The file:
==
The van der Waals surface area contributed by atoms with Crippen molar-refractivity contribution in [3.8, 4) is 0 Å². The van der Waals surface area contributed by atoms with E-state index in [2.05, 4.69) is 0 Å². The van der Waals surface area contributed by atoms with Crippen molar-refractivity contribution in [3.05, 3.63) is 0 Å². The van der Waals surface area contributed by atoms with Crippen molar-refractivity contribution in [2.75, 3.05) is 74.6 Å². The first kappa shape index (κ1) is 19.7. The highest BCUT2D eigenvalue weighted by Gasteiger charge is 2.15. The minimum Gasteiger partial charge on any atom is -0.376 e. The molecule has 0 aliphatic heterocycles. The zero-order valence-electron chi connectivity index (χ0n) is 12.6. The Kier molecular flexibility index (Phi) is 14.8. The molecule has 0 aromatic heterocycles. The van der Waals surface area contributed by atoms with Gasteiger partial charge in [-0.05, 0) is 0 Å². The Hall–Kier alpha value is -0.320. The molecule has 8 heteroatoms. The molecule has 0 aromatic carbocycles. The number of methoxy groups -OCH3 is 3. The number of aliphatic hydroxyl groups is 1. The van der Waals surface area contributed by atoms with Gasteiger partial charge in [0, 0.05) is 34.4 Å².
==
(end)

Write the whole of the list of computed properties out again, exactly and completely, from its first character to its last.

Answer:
The van der Waals surface area contributed by atoms with Crippen molar-refractivity contribution in [3.8, 4) is 0 Å². The van der Waals surface area contributed by atoms with E-state index in [2.05, 4.69) is 0 Å². The van der Waals surface area contributed by atoms with Crippen molar-refractivity contribution in [3.05, 3.63) is 0 Å². The van der Waals surface area contributed by atoms with Crippen molar-refractivity contribution in [2.75, 3.05) is 74.6 Å². The first kappa shape index (κ1) is 19.7. The highest BCUT2D eigenvalue weighted by Gasteiger charge is 2.15. The minimum Gasteiger partial charge on any atom is -0.376 e. The molecule has 0 aliphatic heterocycles. The zero-order valence-electron chi connectivity index (χ0n) is 12.6. The Kier molecular flexibility index (Phi) is 14.8. The molecule has 0 aromatic heterocycles. The van der Waals surface area contributed by atoms with Gasteiger partial charge in [-0.05, 0) is 0 Å². The Hall–Kier alpha value is -0.320. The molecule has 8 heteroatoms. The molecule has 0 aromatic carbocycles. The number of methoxy groups -OCH3 is 3. The number of aliphatic hydroxyl groups is 1. The van der Waals surface area contributed by atoms with Gasteiger partial charge in [0, 0.05) is 34.4 Å².